Appeal from the Judgment of Sentence Docketed November 1, 1988 in the Court of Common Pleas of Dauphin County, Criminal Division, No. 2526 C.D. 1986.
Michelle A. Fox, Harrisburg, for appellant.
Julia A. Merl, Asst. Dist. Atty., Harrisburg, for Com., appellee.
Wieand, Montemuro and Cercone, JJ.
[ 388 Pa. Super. Page 89]
This appeal is from the judgment of sentence of the Court of Common Pleas of Dauphin County. We affirm.
In October, 1986, appellant was arrested and charged with two counts of unlawful possession of a controlled substance with intent to deliver,*fn1 and one count of possession of drug paraphernalia.*fn2 A jury found appellant guilty of all charges. His post-trial motions were denied and he was sentenced, on the convictions of possession of controlled substances with intent to deliver, to concurrent terms of not less than five (5) nor more than ten (10) years and a total fine of two hundred dollars ($200.00) (one hundred dollars on each count). On the charge of possession of drug paraphernalia, appellant was sentenced to a term of imprisonment of not less than six (6) months nor
[ 388 Pa. Super. Page 90]
more than twelve (12) months, to run concurrently to his sentence on the other charges, and a find of one hundred dollars ($100.00).
Appellant's motion for modification of sentence was denied, and he filed the instant timely appeal.
The facts of the case as adduced by the lower court are as follows:
On October 10, 1986, officers from the Harrisburg Police Department arrested defendant on an assault complaint. The complainant was Angelo M. Pennella, a contractor who had been working at a property located at 2259 North Sixth Street in Harrisburg when the building was owned by the defendant. The arrest took place at that location.
The assault victim notified the police that he had observed marijuana and cocaine in the first floor rear apartment of defendant's building and further information was received from an unidentified informant stating defendant was involved in drug sales. Accordingly two officers, Teel and Goshert, sought a search warrant for defendant's building. After the arrest in [sic] the assault charge, but prior to the execution of the search warrant, an individual, known to the police as a drug dealer, came to City Hall and attempted to retrieve defendant's keys to the apartment. Faced with this situation, two officers and a canine dog were dispatched to secure the premises pending the arrival of the search warrant. The search of the apartment occurred after the search warrant arrived. Fourteen plastic bags containing a total of 81 grams of marijuana and in addition white powder analyzed as 4.47 grams of heroin were found. A triple beam scale for gram measurement was found in the living room behind the couch, together with numerous baggies. Numerous bills and items of correspondence were recovered containing the name of the defendant and the address of 2259 North Sixth Street, Harrisburg.
After the arrest, the defendant was questioned and he denied living in the first floor rear apartment, claiming a
[ 388 Pa. Super. Page 91]
person by the name of Jack Jones lived there. Brunner [sic] asserted he resided on the second floor in the rear bedroom. Brunner [sic] had, at that point, not been told that a search of the second floor bedroom had yielded bags of marijuana and cocaine and that an examination of that room indicated occupancy by a Terry Wells, a half brother of William Brunner [sic].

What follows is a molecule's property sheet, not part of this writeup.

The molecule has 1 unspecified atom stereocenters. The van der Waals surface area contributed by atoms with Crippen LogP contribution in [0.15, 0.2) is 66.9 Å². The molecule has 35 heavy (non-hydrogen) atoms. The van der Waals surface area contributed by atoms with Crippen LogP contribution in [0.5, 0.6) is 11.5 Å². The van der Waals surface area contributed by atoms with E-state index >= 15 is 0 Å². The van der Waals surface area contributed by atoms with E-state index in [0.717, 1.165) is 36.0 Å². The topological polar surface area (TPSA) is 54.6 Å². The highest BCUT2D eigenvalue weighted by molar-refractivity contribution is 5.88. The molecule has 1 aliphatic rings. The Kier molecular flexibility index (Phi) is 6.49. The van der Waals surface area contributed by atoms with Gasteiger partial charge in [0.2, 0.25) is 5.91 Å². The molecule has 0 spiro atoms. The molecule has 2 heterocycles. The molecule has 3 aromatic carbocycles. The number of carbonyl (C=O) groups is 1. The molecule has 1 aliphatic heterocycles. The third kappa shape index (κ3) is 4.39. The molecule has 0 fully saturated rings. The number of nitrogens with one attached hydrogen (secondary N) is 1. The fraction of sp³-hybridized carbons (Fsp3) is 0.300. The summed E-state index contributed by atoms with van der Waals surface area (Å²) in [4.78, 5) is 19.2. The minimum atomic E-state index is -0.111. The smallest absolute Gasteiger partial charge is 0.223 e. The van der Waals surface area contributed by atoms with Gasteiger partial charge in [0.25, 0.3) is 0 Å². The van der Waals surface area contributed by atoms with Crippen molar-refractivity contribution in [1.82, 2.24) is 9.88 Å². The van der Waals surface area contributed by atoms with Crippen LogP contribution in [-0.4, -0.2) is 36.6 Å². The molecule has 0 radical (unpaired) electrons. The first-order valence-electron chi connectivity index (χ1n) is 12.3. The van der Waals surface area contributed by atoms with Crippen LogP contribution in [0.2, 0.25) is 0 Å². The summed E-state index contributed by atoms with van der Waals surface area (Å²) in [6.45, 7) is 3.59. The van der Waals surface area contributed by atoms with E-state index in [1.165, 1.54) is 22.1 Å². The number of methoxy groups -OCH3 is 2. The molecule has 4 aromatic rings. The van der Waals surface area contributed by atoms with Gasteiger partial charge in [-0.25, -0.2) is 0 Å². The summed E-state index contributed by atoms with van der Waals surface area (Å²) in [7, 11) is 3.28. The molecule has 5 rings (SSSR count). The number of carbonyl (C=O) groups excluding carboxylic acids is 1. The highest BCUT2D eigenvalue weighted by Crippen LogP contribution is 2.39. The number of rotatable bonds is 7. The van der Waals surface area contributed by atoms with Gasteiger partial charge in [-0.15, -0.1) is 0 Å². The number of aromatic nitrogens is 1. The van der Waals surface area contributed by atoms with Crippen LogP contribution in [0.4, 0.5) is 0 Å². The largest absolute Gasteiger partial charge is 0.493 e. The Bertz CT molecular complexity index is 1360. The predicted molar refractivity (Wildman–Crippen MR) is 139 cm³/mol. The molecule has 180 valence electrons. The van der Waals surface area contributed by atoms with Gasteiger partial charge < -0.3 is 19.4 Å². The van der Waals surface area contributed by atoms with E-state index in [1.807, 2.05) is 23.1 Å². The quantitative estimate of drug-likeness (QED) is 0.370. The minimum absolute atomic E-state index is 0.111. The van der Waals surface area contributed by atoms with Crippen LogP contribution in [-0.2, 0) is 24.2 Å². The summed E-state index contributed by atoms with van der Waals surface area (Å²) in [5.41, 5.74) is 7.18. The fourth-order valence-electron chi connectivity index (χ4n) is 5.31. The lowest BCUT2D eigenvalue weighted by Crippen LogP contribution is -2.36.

Appellant contends on appeal that (1) the suppression court erred in denying his Hall motion and motion to suppress and abused its discretion by refusing to order the appearance of a witness for the defense;*fn3 (2) the evidence was insufficient to support the convictions; (3) the trial court erred in admitting certain physical evidence without establishing an unbroken chain of custody; (4) the trial court erred in denying appellant's motions for mistrial; (5) trial counsel was ineffective; and (6) the sentencing court abused its discretion. We will address these claims seriatim.
Appellant's first contention is that the lower court erred in denying his motion to suppress the October 10, 1986 search of his residence. Specifically, appellant claims that prior to the search of his residence pursuant to warrant, two police officers and a police dog entered his building, including the first floor apartment, and searched it. This entry, appellant contends, was illegal, and thus, the evidence obtained pursuant to warrant a few hours later was inadmissible and should have been suppressed.
In reviewing a suppression court's denial of a motion to suppress, the appellate court's responsibility is to determine whether the record supports the factual findings of the suppression court and the legitimacy of the inferences and legal conclusions drawn from those findings. Commonwealth v. Hughes, 521 Pa. 423, 437, 555 A.2d 1264, 1271 (1989). In making this determination, the reviewing court "will consider only the evidence of the prosecution's witnesses and so much of the evidence for the defense as,
[ 388 Pa. Super. Page 92]
fairly read in the context of the record as a whole, remains uncontradicted." Id., 521 Pa. at 438, 555 A.2d at 1271-72, quoting Commonwealth v. Kichline, 468 Pa. 265, 280-81, 361 A.2d 282, 290 (1976).